Citrus Greening Bacterium Is Now Available in Culture — So What’s Next?

Tacy CalliesCitrus Greening, Research


By Nabil Killiny

A dynamic research collaboration between several labs at Washington State University (Gang, Beyenal and Omsland labs), University of Arizona (Brown lab) and University of Florida (Killiny lab) recently reported an important step in the long-sought culture of the bacterium [Candidatus Liberibacter asiaticus (CLas)] associated with huanglongbing (HLB). The work, published in the journal Biofilm, describes a new approach (a membrane biofilm reactor) developed for growing the bacterial culture from diseased extracts of Hamlin sweet orange leaves and stems. It also outlines a modified formula of the medium used in the biofilm reactor for growing the bacteria. These modifications included adding vitamins and other essential nutrients, such as salts and trace minerals. So far, the lab-grown bacterial biofilm culture has been sustained and sub-cultured for more than two years in the labs.

Scientists worldwide have thus far been unable to cultivate the bacterium (CLas) associated with citrus greening disease in a pure or sustained culture. Attempts in the United States included co-culturing with Actinobacterium and other organisms, using citrus vein extract and a growth factor, and adding citrus juice to the growth medium. Recently, a Japanese group successfully co-cultured the Ishi-1 strain of CLas with Comamonadaceae, Flavobacteriaceae, Microbacteriaceae and Pseudomonadaceae in a modified medium. These attempts only resulted in short-term viability and limited growth in vitro. These failed attempts at culturing provided unique insights into the world of CLas.

In the current host-free biofilm culture, obtaining the genome of CLas and determining the chemical composition of psyllid haemolymph (blood) and citrus phloem sap (the two sites where the bacterium multiplies) helped identify key nutrients required for growing the bacterium in a continuous biofilm culture. However, the biofilm contains other bacteria which are believed to support CLas growth.

Having CLas in culture opens up new avenues for studying the pathogen and understanding the mechanisms of HLB. For instance, until now, the idea that CLas causes citrus greening disease had been “putative,” meaning it was suspected to be the causal pathogen but had not been proven.

Therefore, the first critical study using the biofilm-cultured CLas should attempt to fulfill the last two of Koch’s postulates. To prove a certain organism is the cause of a disease, Koch’s postulates requires it: 1) be isolated from diseased organisms and not healthy ones, and able to be grown in disease active culture, 2) must cause disease when introduced to healthy organisms and 3) be re-isolated from the newly diseased host.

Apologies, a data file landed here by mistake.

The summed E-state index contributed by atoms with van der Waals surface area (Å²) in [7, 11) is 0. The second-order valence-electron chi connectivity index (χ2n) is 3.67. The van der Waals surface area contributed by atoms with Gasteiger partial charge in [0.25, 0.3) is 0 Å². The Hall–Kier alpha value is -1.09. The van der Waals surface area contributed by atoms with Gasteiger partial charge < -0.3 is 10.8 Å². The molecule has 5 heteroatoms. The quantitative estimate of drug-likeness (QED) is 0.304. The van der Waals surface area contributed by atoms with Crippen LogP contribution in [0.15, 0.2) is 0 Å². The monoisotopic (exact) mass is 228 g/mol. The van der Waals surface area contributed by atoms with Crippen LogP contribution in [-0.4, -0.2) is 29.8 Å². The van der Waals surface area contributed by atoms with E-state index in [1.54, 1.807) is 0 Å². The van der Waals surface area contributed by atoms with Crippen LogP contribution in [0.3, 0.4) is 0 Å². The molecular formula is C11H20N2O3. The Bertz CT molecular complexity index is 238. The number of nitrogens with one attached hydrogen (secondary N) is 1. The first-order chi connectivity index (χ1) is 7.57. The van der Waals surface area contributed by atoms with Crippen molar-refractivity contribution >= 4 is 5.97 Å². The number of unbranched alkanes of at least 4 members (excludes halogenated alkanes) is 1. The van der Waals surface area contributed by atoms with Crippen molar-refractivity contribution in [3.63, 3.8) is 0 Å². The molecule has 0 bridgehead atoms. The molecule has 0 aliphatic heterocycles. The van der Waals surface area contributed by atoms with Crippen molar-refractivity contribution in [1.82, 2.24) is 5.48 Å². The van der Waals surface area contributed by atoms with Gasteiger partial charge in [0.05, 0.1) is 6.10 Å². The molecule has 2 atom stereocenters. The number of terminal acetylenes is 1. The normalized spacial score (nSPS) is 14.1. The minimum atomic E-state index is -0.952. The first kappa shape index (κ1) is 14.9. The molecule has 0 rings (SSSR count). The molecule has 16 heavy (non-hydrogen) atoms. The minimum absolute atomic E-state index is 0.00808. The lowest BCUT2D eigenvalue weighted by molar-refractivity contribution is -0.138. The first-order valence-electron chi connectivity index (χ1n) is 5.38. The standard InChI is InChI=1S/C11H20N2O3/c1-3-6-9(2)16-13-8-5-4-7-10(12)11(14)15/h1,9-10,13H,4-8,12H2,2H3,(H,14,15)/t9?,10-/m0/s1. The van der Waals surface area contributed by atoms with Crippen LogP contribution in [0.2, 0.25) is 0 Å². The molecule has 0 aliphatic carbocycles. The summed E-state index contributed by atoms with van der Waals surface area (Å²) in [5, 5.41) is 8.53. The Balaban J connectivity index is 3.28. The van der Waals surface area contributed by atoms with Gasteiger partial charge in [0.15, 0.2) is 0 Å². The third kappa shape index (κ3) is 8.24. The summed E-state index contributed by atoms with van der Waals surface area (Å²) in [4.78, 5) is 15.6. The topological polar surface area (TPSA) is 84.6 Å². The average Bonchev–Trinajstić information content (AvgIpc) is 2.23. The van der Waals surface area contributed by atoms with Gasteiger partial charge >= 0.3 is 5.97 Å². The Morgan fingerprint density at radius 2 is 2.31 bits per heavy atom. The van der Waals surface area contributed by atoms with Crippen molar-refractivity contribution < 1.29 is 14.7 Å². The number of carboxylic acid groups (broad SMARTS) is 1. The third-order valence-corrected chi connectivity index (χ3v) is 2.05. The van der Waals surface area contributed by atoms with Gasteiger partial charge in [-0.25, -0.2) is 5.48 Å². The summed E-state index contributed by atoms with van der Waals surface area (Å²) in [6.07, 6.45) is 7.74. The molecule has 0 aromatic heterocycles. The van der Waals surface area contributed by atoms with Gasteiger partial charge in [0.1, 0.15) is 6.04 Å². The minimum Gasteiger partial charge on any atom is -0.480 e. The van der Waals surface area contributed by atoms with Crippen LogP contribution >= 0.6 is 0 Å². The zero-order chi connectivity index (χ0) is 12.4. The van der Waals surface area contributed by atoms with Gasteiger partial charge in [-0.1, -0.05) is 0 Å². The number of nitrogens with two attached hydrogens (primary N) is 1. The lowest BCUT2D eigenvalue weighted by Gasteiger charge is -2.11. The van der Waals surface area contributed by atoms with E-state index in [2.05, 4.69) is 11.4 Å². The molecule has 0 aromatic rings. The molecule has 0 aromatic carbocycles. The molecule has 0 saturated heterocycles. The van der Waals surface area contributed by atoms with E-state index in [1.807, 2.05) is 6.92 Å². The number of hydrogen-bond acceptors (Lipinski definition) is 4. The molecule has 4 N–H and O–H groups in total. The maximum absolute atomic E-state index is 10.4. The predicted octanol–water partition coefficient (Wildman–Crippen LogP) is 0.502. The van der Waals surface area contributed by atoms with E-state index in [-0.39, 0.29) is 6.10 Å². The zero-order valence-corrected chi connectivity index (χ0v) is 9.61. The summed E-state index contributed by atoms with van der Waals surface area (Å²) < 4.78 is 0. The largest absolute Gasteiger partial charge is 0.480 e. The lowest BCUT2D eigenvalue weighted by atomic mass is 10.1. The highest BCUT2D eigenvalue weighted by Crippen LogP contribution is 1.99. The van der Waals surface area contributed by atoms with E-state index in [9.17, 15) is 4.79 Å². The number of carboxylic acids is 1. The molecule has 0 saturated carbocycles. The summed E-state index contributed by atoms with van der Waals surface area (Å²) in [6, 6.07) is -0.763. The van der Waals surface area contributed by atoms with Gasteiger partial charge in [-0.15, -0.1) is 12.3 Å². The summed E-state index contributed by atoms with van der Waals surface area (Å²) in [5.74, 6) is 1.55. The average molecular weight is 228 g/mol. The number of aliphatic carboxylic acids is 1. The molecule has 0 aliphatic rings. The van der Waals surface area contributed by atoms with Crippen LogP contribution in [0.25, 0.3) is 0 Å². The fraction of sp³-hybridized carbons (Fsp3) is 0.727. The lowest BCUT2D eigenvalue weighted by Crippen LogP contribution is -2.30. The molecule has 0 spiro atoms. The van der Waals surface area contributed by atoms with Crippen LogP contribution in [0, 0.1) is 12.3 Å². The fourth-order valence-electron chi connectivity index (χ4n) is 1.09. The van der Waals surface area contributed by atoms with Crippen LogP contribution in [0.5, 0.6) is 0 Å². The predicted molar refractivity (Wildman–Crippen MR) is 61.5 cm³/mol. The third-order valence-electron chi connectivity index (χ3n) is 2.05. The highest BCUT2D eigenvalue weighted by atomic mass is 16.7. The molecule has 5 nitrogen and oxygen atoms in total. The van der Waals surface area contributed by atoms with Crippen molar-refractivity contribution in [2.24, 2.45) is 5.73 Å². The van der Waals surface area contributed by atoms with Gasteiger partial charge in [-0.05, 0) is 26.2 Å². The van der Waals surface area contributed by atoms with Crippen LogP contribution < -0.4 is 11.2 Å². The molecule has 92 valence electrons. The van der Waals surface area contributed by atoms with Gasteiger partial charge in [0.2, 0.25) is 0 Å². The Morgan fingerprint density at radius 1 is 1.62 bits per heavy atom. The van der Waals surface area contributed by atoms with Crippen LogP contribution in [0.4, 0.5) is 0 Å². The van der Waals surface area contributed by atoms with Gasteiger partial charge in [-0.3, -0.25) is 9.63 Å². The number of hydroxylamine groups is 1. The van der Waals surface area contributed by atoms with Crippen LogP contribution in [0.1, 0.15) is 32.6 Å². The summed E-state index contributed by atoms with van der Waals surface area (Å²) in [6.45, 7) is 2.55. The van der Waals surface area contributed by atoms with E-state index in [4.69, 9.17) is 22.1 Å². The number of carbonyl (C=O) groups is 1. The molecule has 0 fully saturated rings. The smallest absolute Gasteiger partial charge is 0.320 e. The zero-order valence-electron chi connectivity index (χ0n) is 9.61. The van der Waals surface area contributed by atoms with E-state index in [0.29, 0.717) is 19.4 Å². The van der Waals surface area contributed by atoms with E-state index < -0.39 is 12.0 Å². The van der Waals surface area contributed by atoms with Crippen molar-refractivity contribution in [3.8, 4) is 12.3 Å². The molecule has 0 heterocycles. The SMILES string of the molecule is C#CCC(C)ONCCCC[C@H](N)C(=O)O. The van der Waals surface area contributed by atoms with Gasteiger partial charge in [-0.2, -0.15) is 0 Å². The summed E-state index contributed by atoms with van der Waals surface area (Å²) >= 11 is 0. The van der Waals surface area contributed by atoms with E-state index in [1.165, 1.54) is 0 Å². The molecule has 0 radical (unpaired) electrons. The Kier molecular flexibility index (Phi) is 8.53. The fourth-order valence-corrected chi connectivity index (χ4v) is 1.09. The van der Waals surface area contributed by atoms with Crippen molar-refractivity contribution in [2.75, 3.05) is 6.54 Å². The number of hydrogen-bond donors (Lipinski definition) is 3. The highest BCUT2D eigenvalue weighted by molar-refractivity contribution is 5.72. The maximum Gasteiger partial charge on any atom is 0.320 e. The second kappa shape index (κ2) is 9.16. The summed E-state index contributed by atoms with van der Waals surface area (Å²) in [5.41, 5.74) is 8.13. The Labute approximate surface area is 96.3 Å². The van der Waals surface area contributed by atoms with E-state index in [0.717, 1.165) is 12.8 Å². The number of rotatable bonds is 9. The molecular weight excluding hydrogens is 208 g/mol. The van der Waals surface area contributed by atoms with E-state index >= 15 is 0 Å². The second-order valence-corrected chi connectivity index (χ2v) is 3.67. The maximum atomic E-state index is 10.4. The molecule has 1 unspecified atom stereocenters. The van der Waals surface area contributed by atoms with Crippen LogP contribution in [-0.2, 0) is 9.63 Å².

So, in the case of CLas, scientists need to introduce the biofilm culture into healthy citrus trees and wait for symptoms to develop. Then the two culture organisms (the one used as the inoculum and the one recovered from the newly infected trees) should be compared genetically to be sure they are identical. If so, the postulates have been fulfilled and CLas can be confirmed as the causal agent of HLB.

Confirming that CLas is indeed the cause of HLB will allow the bacterial culture to be used for extensive studies in bacterial lifestyle, physiology and pathogenicity mechanisms. Having the citrus greening bacteria available will help researchers understand the chemical and physical requirements for growth, cellular communication and metabolism, and identify any weak points that could be exploited to eradicate the disease.

Until now, lack of a lab culture has hampered in-depth study of CLas. For example, it is believed that CLas can only survive in the presence of other bacteria that help provide some of its nutrients and communication signals. These mutualistic relationships can be confirmed by exclusion studies, e.g., selectively removing cohabiting bacteria from the culture until CLas stops growing.

The Biofilm article reported that the CLas culture preferred a low-oxygen, neutral pH environment, providing researchers clues about its metabolism. In addition, scientists can now investigate which physiological processes in CLas are responsible for biofilm formation, as it seems to be critical for its multiplication and could help provide new strategies for defeating it.

Recently, the Japanese group who developed a co-culture of CLas showed that altering the host microbial community with antibiotics could be a new approach to help mitigate citrus greening, but much more research is still needed. Given the limited time to find a solution, and the fact that CLas is in a microbial community inside its host plant and insect vector, scientists are encouraged by the availability of the biofilm culture for use as a tool to screen antimicrobial compounds.

Many antibiotics can be tested, rapidly and simultaneously, for their ability to kill the culture in vitro, before being tested in trees. This saves both time and money on field experiments, which until now have been the only viable method of testing. Identifying the most effective antibiotics and antimicrobials in the lab will hasten their approval for safety and efficacy in citrus trees.

Nabil Killiny is an associate professor at the University of Florida Institute of Food and Agricultural Sciences Citrus Research and Education Center in Lake Alfred.